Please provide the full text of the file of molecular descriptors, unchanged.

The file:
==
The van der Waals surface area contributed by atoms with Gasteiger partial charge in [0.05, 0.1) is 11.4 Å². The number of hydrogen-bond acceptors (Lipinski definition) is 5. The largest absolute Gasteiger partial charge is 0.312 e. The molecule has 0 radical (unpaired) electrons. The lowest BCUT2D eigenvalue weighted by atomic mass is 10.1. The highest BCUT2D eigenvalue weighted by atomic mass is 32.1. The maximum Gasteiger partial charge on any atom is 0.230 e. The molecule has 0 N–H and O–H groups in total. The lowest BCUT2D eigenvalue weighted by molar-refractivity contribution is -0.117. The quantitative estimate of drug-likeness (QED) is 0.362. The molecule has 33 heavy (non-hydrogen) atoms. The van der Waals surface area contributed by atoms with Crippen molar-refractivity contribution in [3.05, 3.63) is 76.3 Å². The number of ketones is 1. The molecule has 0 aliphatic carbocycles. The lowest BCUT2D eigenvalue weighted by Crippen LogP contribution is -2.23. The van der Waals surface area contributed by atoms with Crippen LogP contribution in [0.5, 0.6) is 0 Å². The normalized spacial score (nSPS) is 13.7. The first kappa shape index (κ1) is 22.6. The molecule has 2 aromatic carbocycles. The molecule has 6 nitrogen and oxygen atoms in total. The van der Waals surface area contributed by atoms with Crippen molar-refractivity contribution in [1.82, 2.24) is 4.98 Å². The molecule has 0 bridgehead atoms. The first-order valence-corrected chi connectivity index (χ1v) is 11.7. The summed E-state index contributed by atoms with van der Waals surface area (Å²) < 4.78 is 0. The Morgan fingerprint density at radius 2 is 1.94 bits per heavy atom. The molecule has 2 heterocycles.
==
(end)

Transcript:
The van der Waals surface area contributed by atoms with Gasteiger partial charge in [0.05, 0.1) is 11.4 Å². The number of hydrogen-bond acceptors (Lipinski definition) is 5. The largest absolute Gasteiger partial charge is 0.312 e. The molecule has 0 radical (unpaired) electrons. The lowest BCUT2D eigenvalue weighted by atomic mass is 10.1. The highest BCUT2D eigenvalue weighted by atomic mass is 32.1. The maximum Gasteiger partial charge on any atom is 0.230 e. The molecule has 0 N–H and O–H groups in total. The lowest BCUT2D eigenvalue weighted by molar-refractivity contribution is -0.117. The quantitative estimate of drug-likeness (QED) is 0.362. The molecule has 33 heavy (non-hydrogen) atoms. The van der Waals surface area contributed by atoms with Crippen molar-refractivity contribution in [3.05, 3.63) is 76.3 Å². The number of ketones is 1. The molecule has 0 aliphatic carbocycles. The lowest BCUT2D eigenvalue weighted by Crippen LogP contribution is -2.23. The van der Waals surface area contributed by atoms with Crippen LogP contribution in [0.5, 0.6) is 0 Å². The normalized spacial score (nSPS) is 13.7. The first kappa shape index (κ1) is 22.6. The molecule has 2 aromatic carbocycles. The molecule has 6 nitrogen and oxygen atoms in total. The van der Waals surface area contributed by atoms with Crippen molar-refractivity contribution in [1.82, 2.24) is 4.98 Å². The molecule has 0 bridgehead atoms. The first-order valence-corrected chi connectivity index (χ1v) is 11.7. The summed E-state index contributed by atoms with van der Waals surface area (Å²) < 4.78 is 0. The Morgan fingerprint density at radius 2 is 1.94 bits per heavy atom. The molecule has 2 heterocycles.